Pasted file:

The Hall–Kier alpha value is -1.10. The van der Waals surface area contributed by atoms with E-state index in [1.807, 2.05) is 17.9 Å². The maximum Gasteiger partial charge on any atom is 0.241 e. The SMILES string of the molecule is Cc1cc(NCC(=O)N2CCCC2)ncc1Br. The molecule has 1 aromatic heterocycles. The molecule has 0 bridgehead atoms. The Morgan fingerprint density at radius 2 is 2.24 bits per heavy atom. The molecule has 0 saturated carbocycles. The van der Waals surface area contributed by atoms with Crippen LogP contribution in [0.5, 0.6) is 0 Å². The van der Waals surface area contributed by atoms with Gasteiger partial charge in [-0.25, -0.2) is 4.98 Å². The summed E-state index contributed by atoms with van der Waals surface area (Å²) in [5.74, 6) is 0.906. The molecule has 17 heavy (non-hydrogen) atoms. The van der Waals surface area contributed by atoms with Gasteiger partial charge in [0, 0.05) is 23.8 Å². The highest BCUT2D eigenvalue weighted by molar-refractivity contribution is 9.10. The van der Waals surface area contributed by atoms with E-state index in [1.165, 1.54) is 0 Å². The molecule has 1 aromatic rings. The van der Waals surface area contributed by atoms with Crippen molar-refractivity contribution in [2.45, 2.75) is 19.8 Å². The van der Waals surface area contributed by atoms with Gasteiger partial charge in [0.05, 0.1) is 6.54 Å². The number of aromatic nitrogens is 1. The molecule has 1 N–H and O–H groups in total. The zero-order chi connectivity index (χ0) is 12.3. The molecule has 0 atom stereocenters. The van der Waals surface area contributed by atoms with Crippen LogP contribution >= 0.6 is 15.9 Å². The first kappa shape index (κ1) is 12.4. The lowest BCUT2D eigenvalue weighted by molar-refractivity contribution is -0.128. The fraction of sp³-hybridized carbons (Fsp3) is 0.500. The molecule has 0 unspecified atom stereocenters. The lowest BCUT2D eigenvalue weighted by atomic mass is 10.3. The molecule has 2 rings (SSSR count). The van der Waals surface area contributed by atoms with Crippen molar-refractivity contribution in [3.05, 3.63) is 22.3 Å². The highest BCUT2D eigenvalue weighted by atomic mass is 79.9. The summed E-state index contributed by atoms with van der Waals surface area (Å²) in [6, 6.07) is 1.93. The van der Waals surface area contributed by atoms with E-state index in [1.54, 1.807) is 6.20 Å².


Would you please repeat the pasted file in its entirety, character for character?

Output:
The Hall–Kier alpha value is -1.10. The van der Waals surface area contributed by atoms with E-state index in [1.807, 2.05) is 17.9 Å². The maximum Gasteiger partial charge on any atom is 0.241 e. The SMILES string of the molecule is Cc1cc(NCC(=O)N2CCCC2)ncc1Br. The molecule has 1 aromatic heterocycles. The molecule has 0 bridgehead atoms. The Morgan fingerprint density at radius 2 is 2.24 bits per heavy atom. The molecule has 0 saturated carbocycles. The van der Waals surface area contributed by atoms with Crippen LogP contribution in [0.5, 0.6) is 0 Å². The van der Waals surface area contributed by atoms with Gasteiger partial charge in [-0.25, -0.2) is 4.98 Å². The summed E-state index contributed by atoms with van der Waals surface area (Å²) in [5.74, 6) is 0.906. The molecule has 17 heavy (non-hydrogen) atoms. The van der Waals surface area contributed by atoms with Gasteiger partial charge in [0, 0.05) is 23.8 Å². The highest BCUT2D eigenvalue weighted by molar-refractivity contribution is 9.10. The van der Waals surface area contributed by atoms with E-state index in [1.165, 1.54) is 0 Å². The molecule has 1 aromatic rings. The van der Waals surface area contributed by atoms with Crippen molar-refractivity contribution in [2.45, 2.75) is 19.8 Å². The van der Waals surface area contributed by atoms with Gasteiger partial charge in [0.05, 0.1) is 6.54 Å². The number of aromatic nitrogens is 1. The molecule has 1 N–H and O–H groups in total. The zero-order chi connectivity index (χ0) is 12.3. The molecule has 0 atom stereocenters. The van der Waals surface area contributed by atoms with Crippen LogP contribution >= 0.6 is 15.9 Å². The first kappa shape index (κ1) is 12.4. The lowest BCUT2D eigenvalue weighted by molar-refractivity contribution is -0.128. The fraction of sp³-hybridized carbons (Fsp3) is 0.500. The molecule has 0 unspecified atom stereocenters. The lowest BCUT2D eigenvalue weighted by atomic mass is 10.3. The molecule has 2 rings (SSSR count). The van der Waals surface area contributed by atoms with Crippen molar-refractivity contribution in [3.05, 3.63) is 22.3 Å². The highest BCUT2D eigenvalue weighted by atomic mass is 79.9. The summed E-state index contributed by atoms with van der Waals surface area (Å²) in [6, 6.07) is 1.93. The van der Waals surface area contributed by atoms with E-state index in [1.54, 1.807) is 6.20 Å².